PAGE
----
Cotter in open defiance of the law at two uranium sites

Media Releases

Environment Colorado

Denver – Public documents available this past week reveal that Cotter Corp. is refusing to comply with a state agency’s order that it pay fines for failing to clean-up a contaminated uranium mine pool which threatens a creek that feeds Denver Water supplies and with an EPA order for radon testing at its Cañon City uranium processing facility.

“Cotter acts as if it is above the law,” said Matt Garrington, program advocate with Environment Colorado. “Cotter should quit spending money fighting the mining division and start cleaning up their uranium pollution threatening Denver metro area’s drinking water supply.”

In a letter released this week and dated September 10, 2010, the Cotter Corporation wrote to the Mined Land Reclamation Board stating that it “respectfully declines” to pay $55,000 in fines for failing to treat a contaminated pool of water with uranium pollution levels more than 1,200 times state standards.

The Schwartzwalder uranium mine in Jefferson County has been inactive for over ten years, but in April 2010 it was discovered that uranium pollution was contaminating Ralston Creek, which feeds Ralston Reservoir – a drinking water supply for Denver Water and the City of Arvada.

Environment Colorado lauded the response of Loretta Pineda, director of the Division of Reclamation Mining and Safety, for proposing additional violations and penalties to compel Cotter to meet clean-up orders at the mine.

Unfortunately, Cotter is working to skirt the law at multiple sites in Colorado. In a second letter released this week and dated September 10th, 2010, a Washington-based law firm, Thompson & Pugsley, wrote a second letter on behalf of Cotter refusing to comply with orders by the U.S. Environmental Protection Agency that Cotter continue radon flux testing at its Canon City uranium processing facility.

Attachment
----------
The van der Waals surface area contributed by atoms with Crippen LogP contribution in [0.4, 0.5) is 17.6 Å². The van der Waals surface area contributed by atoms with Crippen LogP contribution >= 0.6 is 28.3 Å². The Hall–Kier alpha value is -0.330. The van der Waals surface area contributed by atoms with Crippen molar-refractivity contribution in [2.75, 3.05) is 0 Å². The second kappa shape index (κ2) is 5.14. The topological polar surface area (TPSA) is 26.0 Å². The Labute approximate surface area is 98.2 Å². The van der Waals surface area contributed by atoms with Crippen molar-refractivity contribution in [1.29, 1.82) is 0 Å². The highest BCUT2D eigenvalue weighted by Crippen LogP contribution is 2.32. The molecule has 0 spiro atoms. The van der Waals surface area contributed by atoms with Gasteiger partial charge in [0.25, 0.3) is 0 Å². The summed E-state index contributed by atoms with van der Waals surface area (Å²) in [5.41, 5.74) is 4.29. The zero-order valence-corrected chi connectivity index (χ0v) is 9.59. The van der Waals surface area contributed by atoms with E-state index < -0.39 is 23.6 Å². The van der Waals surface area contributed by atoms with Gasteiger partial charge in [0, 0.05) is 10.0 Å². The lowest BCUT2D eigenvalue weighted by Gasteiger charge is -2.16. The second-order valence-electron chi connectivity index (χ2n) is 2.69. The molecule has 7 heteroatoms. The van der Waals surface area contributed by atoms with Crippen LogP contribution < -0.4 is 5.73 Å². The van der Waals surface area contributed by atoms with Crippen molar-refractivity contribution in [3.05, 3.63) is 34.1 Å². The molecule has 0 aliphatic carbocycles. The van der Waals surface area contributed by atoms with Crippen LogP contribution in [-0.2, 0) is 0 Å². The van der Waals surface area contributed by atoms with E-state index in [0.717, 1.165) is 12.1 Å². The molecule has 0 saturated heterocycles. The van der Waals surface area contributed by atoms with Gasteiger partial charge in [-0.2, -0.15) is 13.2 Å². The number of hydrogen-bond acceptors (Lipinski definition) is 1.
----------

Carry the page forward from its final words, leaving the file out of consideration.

“Cotter should be spending their money on cleaning up its mess in Canon City instead of DC lawyers,” said Sharyn Cunningham of the Canon City-based Colorado Citizens Against ToxicWaste (CCAT). “Cotter is playing political football with our health by refusing to test for the rate of  radon pollution entering our community.”

The U.S. EPA has found that radon, the world’s second leading cause of lung cancer, released at uranium mills can affect public health for residents living within 50 miles of a mill.

“The uranium mining industry in Colorado argues that new regulations are in place since the last uranium boom to protect communities.  Cotter’s actions in openly defying those regulations shows that the industry still has a long way to go before it can be trusted to protect our water and air,” said Jeff Parsons of the Western Mining Action Project.

The groups called for stronger action by the State of Colorado at both sites, including intervention of the Water Quality Control Division at Schwartzwalder and for the Radiation Management Unit to ensure taxpayers were not on the hook for tens of millions of dollars for clean-up at the Canon City mill.

100910resp2epa.pdf 100910resp2epa.pdf
Cotter-Sept-10-2010-letter.pdf Cotter-Sept-10-2010-letter.pdf
DRMS-Sept-16-2010-RTB-letter.pdf DRMS-Sept-16-2010-RTB-letter.pdf